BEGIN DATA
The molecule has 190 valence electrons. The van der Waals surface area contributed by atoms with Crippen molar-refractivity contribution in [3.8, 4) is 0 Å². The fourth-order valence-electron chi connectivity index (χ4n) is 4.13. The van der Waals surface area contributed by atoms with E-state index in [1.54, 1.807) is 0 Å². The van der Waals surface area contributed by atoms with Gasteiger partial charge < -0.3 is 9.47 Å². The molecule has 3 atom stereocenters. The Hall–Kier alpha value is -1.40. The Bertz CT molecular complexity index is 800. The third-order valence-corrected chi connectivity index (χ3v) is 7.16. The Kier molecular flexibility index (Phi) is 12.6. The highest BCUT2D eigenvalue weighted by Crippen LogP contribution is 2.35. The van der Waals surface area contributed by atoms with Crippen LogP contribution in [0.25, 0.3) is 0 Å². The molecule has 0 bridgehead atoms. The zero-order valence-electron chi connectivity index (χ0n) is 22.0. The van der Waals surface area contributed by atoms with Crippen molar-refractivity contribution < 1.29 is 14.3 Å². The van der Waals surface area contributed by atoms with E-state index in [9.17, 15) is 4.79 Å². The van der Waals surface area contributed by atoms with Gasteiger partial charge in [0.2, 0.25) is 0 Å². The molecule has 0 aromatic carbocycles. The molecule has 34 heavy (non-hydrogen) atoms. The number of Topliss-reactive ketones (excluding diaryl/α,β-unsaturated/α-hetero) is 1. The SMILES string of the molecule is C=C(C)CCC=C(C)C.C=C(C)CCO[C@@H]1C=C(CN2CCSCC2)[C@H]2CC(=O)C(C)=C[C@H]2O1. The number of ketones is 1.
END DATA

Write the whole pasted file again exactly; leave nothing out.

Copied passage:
The molecule has 190 valence electrons. The van der Waals surface area contributed by atoms with Crippen molar-refractivity contribution in [3.8, 4) is 0 Å². The fourth-order valence-electron chi connectivity index (χ4n) is 4.13. The van der Waals surface area contributed by atoms with E-state index in [1.54, 1.807) is 0 Å². The van der Waals surface area contributed by atoms with Gasteiger partial charge < -0.3 is 9.47 Å². The molecule has 3 atom stereocenters. The Hall–Kier alpha value is -1.40. The Bertz CT molecular complexity index is 800. The third-order valence-corrected chi connectivity index (χ3v) is 7.16. The Kier molecular flexibility index (Phi) is 12.6. The highest BCUT2D eigenvalue weighted by Crippen LogP contribution is 2.35. The van der Waals surface area contributed by atoms with Crippen LogP contribution in [0.25, 0.3) is 0 Å². The molecule has 0 bridgehead atoms. The zero-order valence-electron chi connectivity index (χ0n) is 22.0. The van der Waals surface area contributed by atoms with Crippen molar-refractivity contribution < 1.29 is 14.3 Å². The van der Waals surface area contributed by atoms with E-state index in [9.17, 15) is 4.79 Å². The van der Waals surface area contributed by atoms with Gasteiger partial charge in [0.2, 0.25) is 0 Å². The molecule has 0 aromatic carbocycles. The molecule has 34 heavy (non-hydrogen) atoms. The number of Topliss-reactive ketones (excluding diaryl/α,β-unsaturated/α-hetero) is 1. The SMILES string of the molecule is C=C(C)CCC=C(C)C.C=C(C)CCO[C@@H]1C=C(CN2CCSCC2)[C@H]2CC(=O)C(C)=C[C@H]2O1. The number of ketones is 1.